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Posted September 13, 2006
Give Your Child the Present for Their Future!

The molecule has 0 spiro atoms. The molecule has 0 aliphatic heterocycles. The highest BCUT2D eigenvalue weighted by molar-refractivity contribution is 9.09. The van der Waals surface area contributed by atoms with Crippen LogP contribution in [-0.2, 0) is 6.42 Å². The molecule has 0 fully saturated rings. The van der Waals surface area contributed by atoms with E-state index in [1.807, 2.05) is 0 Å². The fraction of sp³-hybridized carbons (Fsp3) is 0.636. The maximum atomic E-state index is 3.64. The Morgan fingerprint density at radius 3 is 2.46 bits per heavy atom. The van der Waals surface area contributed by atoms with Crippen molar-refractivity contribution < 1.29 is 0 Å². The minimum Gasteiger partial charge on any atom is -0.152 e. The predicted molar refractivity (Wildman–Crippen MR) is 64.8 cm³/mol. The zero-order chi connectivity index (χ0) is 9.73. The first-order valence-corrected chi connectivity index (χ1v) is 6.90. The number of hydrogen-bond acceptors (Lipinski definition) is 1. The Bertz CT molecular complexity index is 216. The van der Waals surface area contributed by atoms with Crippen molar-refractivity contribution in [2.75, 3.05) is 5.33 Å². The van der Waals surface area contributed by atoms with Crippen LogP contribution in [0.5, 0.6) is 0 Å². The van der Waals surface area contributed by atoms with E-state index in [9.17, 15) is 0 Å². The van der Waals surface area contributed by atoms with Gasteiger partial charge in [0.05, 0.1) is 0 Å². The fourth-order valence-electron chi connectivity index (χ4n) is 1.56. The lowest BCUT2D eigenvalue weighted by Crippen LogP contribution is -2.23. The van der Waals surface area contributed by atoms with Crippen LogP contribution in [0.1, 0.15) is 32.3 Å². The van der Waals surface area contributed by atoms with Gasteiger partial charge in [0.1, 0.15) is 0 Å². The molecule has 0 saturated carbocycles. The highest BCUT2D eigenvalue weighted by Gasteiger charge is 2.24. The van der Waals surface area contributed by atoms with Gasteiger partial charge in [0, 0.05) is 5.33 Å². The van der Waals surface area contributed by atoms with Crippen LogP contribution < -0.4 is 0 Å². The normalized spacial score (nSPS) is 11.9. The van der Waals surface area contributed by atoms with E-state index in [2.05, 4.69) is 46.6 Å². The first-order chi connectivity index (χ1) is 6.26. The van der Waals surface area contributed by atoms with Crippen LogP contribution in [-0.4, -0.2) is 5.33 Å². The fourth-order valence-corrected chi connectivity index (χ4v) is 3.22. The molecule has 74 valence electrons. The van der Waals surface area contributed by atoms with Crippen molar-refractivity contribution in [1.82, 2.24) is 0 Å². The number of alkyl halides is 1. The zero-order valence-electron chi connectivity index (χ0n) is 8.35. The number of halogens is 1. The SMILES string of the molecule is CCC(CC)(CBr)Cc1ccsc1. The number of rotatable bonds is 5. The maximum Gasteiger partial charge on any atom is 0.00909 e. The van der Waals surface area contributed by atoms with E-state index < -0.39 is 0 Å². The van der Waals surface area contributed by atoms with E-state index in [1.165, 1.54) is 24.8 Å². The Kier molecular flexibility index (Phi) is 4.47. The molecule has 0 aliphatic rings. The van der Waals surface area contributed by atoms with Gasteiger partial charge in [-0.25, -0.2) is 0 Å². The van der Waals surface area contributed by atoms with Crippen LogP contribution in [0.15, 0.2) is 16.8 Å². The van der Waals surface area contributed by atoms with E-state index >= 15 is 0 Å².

Patrick Lyons could easily have titled his book, ¿Everything You Wanted to Know about Finances But...¿ Though that phrase might now be overused, it nevertheless would tell you what Map Your Financial Future: Starting the Right Path in Your Teens and Twenties provides for all individuals who are fortunate enough to have a copy of this book placed in their hands! I have never seen a book on this subject as comprehensive and complete. The presentation of the material is outstanding. The topic has been both well researched and reviewed by appropriate leaders in respective fields of the financial world. And, yet, the author has succeeded in ensuring that all information is interesting, easy-to-use, educational, and of great benefit to not only young people but to those of us, like myself, who have always been just a little intimidated by the whole business of making money beyond a basic salary. Lyons quite simply begins at the beginning! He highlights that it is in the teen years when individuals start to think much more about money¿money for clothes, money for the prom, transportation, etc. At the same time, he begins to explain the consequences of money management, explaining that splurging on $200 jeans will quickly leave you short of cash for other essentials or emergencies. Willingly sharing from experience, Lyons explains how he got caught in the credit card trap very early¿in high school! Everyone sooner or later experiences that thrill of being able to place a small plastic card down on the counter and buy something that they really want. Too soon that thrill is gone if that high school student must face his adult life already in debt! Also included are warnings about companies that prey on individuals having financial problems¿a sad but true fact of life! Samples of actual ¿scam¿ e-mails received serve to add factual and representative depth to issues under discussion. It was here that I gave my first applause to the author. While there is a brief mention of parents in the book, there is absolutely no link between the financial concerns of young people to the financial concerns of their parents. Lyons quickly highlights through his words and guidance that it is our responsibility to learn and handle and fumble down our own financial path. When we truly come to believe and accept this philosophy is the time we will want to sit down and really study with Patrick Lyons. Dividing his book into four parts, Lyons takes us through opening bank accounts, establishing our own personal budgets, and basically learning how to handle our own money. Next he provides information as to how we can judiciously use credit cards, sharing his own horror stories to ensure readers understand the many pitfalls. Our most important acquisitions in our lives¿higher education, cars, our home, and furnishings¿are explored as options. Do we rent, lease, or enter into a mortgage? What impact does our credit rating have on these purchases? What about college expenses? Lyons takes the electronic approach in his book¿Excellent! Computers are no longer in our futures they are in the ¿now¿ and we must be prepared to handle our financial issues online. Not only does Lyons teach us how to do this, but he also provides many specific sites to which we can immediately go for further information or guidance, or to proceed to open our first online bank account! Investments and Retirement? Yep, it¿s there! Facts and figures show teens how much they can save through a small regular allocation. Different options for types of retirement programs--those through employers as well as those available on a personal basis--are thoroughly covered. Oftentimes, retirement programs are mandatory, so inclusion of this material will help ensure young people are adequately prepared to consider options to plan now for their future. I cannot think of one thing about my financial life that is NOT covered in Map Your Financial Future. Th
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